Back home I approached my own duties with a new clarity. My organizing of tax papers brought closure to a year now gone: a special meal, a getaway trip, my cat’s death, flowers for my mother, payment for a job well done. Life’s pangs and pleasures were duly accounted for.
I looked at the clock. Past time to return to the hospital. A tinge of guilt came over me. I let it pass and ate a light meal and returned to the ICU. More supporters had also arrived. My BlackBerry rang and I heard the nurse’s voice, “Could you come back now?” “Yes, I am here.” Timing in these situations is not kept by any mechanical clock.
The patient was calm and relaxed now, freed from tubes and IVs. The threshold had been crossed and it was clear that death was inevitable and on the way. The newcomers joined with the family, holding the space, creating a spiritual basinet, swaddling the delivery of themselves and the patient into the Ineffable with the now familiar ritual of prayer
On the drive home I reflected on how in synchrony our holy and secular lives underwent an accounting, a processing of remembered blessings and forgiveness’, allowing transition into a new tomorrow. I noted how the family's faith in the inevitability of death had directed them to a wish for a ritual, and how they gave their trust to me as their ritual provider. When I turned the chore of tax accounting into a ritual of allowing memories, the practical work became holy. This fine balance of vulnerability and trust is what allows engagement with Life’s inevitable processes, and in turn, these become experiences of holiness.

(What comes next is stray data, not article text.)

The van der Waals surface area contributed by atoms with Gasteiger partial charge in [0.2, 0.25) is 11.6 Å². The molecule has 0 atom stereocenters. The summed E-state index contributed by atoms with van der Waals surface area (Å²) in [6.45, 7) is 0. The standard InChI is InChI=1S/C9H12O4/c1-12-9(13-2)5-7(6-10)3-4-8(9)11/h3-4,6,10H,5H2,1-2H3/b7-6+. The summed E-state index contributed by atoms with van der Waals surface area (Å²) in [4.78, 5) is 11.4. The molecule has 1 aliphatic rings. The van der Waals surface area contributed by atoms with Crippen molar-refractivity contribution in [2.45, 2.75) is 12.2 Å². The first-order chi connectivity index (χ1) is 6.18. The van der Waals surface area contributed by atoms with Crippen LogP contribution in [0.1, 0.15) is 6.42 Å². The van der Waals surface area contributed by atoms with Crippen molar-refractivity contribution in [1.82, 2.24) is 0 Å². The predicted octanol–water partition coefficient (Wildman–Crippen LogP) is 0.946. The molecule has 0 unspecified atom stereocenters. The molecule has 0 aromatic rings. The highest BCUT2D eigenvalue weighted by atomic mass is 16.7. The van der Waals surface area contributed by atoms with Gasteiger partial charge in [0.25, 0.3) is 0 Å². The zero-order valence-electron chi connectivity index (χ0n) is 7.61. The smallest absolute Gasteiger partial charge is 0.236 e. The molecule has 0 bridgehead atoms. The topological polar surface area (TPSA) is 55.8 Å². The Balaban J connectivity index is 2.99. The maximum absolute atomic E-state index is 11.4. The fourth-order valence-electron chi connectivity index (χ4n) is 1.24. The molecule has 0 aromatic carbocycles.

Providing Spiritual Care is my purpose; serving in trust for safety is my duty. The desire to seek and pursue spiritual fulfillment is in all of us. With the same enthusiasm and love that drew me to begin training as a religious professional at age 55, my hope is that a word or two I share in this blog may resonate and inspire you too. Regardless of cultural heritage, gender or ability together we can claim and reclaim our trust in the richness and goodness of our faith practices.
About the Author: Chaplain Susan J. Katz, MA, Spiritual Health Practitioner, Musician
Susan is a hospital Chaplain providing secular as well as faith-based services to people of all genders and abilities. She has served in care homes, correctional facilities, urban health and addictions treatment centres in both the United States and Canada. Susan lives in Vancouver, Canada, and is a Professional Member of the Neshama: Association of Jewish Chaplains, and an Associate Member of the Canadian Association for Spiritual Care. Susan’s writing and music can be found on her Web/Blog: The Compassionate Oboe